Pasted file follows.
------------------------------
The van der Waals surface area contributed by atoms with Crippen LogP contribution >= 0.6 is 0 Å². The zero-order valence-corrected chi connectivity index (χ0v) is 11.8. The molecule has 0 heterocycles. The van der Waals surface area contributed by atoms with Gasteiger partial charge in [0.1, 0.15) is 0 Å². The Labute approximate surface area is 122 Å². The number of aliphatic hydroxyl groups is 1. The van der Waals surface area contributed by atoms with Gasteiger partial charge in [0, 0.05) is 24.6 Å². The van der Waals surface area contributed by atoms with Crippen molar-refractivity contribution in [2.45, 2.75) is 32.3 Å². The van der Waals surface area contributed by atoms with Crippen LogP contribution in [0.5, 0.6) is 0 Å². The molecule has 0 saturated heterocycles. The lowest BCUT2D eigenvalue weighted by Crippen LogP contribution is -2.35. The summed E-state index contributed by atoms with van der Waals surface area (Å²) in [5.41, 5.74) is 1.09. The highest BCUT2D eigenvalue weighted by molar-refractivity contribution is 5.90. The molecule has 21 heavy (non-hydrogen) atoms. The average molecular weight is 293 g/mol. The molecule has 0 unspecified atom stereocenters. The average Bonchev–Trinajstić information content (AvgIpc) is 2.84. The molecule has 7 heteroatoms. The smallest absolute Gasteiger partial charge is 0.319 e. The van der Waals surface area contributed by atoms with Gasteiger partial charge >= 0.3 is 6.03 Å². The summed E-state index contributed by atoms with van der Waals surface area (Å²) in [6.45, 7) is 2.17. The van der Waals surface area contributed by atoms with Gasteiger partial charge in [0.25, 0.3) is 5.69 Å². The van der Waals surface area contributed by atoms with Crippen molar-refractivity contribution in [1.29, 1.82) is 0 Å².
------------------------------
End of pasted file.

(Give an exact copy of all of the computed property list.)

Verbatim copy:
The van der Waals surface area contributed by atoms with Crippen LogP contribution >= 0.6 is 0 Å². The zero-order valence-corrected chi connectivity index (χ0v) is 11.8. The molecule has 0 heterocycles. The van der Waals surface area contributed by atoms with Gasteiger partial charge in [0.1, 0.15) is 0 Å². The Labute approximate surface area is 122 Å². The number of aliphatic hydroxyl groups is 1. The van der Waals surface area contributed by atoms with Gasteiger partial charge in [0, 0.05) is 24.6 Å². The van der Waals surface area contributed by atoms with Crippen molar-refractivity contribution in [2.45, 2.75) is 32.3 Å². The van der Waals surface area contributed by atoms with Crippen LogP contribution in [0.5, 0.6) is 0 Å². The molecule has 0 saturated heterocycles. The lowest BCUT2D eigenvalue weighted by Crippen LogP contribution is -2.35. The summed E-state index contributed by atoms with van der Waals surface area (Å²) in [5.41, 5.74) is 1.09. The highest BCUT2D eigenvalue weighted by molar-refractivity contribution is 5.90. The molecule has 21 heavy (non-hydrogen) atoms. The average molecular weight is 293 g/mol. The molecule has 0 unspecified atom stereocenters. The average Bonchev–Trinajstić information content (AvgIpc) is 2.84. The molecule has 7 heteroatoms. The smallest absolute Gasteiger partial charge is 0.319 e. The van der Waals surface area contributed by atoms with Gasteiger partial charge >= 0.3 is 6.03 Å². The summed E-state index contributed by atoms with van der Waals surface area (Å²) in [6.45, 7) is 2.17. The van der Waals surface area contributed by atoms with Gasteiger partial charge in [0.25, 0.3) is 5.69 Å². The van der Waals surface area contributed by atoms with Crippen molar-refractivity contribution in [1.29, 1.82) is 0 Å².